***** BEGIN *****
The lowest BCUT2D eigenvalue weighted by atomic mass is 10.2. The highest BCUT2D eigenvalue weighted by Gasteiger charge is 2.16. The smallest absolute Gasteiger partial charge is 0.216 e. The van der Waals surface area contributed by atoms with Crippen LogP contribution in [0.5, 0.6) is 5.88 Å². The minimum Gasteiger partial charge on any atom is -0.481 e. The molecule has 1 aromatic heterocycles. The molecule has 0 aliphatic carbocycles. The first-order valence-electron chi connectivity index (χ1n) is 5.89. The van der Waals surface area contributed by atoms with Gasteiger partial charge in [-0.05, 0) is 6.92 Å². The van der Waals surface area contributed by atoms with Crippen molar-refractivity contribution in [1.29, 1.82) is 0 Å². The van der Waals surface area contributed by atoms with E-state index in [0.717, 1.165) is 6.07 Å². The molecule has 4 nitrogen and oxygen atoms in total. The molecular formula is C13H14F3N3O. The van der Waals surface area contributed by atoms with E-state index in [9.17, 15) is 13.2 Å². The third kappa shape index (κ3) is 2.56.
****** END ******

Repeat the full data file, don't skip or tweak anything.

The lowest BCUT2D eigenvalue weighted by atomic mass is 10.2. The highest BCUT2D eigenvalue weighted by Gasteiger charge is 2.16. The smallest absolute Gasteiger partial charge is 0.216 e. The van der Waals surface area contributed by atoms with Crippen LogP contribution in [0.5, 0.6) is 5.88 Å². The minimum Gasteiger partial charge on any atom is -0.481 e. The molecule has 1 aromatic heterocycles. The molecule has 0 aliphatic carbocycles. The first-order valence-electron chi connectivity index (χ1n) is 5.89. The van der Waals surface area contributed by atoms with Gasteiger partial charge in [-0.05, 0) is 6.92 Å². The van der Waals surface area contributed by atoms with Crippen molar-refractivity contribution in [1.29, 1.82) is 0 Å². The van der Waals surface area contributed by atoms with E-state index in [0.717, 1.165) is 6.07 Å². The molecule has 4 nitrogen and oxygen atoms in total. The molecular formula is C13H14F3N3O. The van der Waals surface area contributed by atoms with E-state index in [9.17, 15) is 13.2 Å². The third kappa shape index (κ3) is 2.56.